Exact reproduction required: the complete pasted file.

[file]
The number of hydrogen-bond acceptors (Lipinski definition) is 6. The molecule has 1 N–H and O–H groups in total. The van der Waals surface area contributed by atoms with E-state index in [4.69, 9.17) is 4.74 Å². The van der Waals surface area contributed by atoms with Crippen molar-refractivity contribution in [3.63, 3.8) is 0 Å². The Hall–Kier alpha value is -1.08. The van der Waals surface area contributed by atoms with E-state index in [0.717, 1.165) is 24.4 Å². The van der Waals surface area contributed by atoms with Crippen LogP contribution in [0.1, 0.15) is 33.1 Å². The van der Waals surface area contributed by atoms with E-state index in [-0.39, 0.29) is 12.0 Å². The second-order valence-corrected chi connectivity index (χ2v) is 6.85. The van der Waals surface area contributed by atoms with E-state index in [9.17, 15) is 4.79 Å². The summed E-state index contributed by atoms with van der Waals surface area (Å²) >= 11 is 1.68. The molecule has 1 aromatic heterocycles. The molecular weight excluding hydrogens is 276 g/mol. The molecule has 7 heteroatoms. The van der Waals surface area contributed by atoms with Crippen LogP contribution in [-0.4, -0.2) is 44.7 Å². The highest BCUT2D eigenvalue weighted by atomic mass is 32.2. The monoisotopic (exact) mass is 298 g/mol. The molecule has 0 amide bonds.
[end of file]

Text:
The number of hydrogen-bond acceptors (Lipinski definition) is 6. The molecule has 1 N–H and O–H groups in total. The van der Waals surface area contributed by atoms with E-state index in [4.69, 9.17) is 4.74 Å². The van der Waals surface area contributed by atoms with Crippen molar-refractivity contribution in [3.63, 3.8) is 0 Å². The Hall–Kier alpha value is -1.08. The van der Waals surface area contributed by atoms with E-state index in [0.717, 1.165) is 24.4 Å². The van der Waals surface area contributed by atoms with Crippen LogP contribution in [0.1, 0.15) is 33.1 Å². The van der Waals surface area contributed by atoms with E-state index in [-0.39, 0.29) is 12.0 Å². The second-order valence-corrected chi connectivity index (χ2v) is 6.85. The van der Waals surface area contributed by atoms with E-state index in [9.17, 15) is 4.79 Å². The summed E-state index contributed by atoms with van der Waals surface area (Å²) >= 11 is 1.68. The molecule has 1 aromatic heterocycles. The molecular weight excluding hydrogens is 276 g/mol. The molecule has 7 heteroatoms. The van der Waals surface area contributed by atoms with Crippen LogP contribution in [-0.4, -0.2) is 44.7 Å². The highest BCUT2D eigenvalue weighted by atomic mass is 32.2. The monoisotopic (exact) mass is 298 g/mol. The molecule has 0 amide bonds.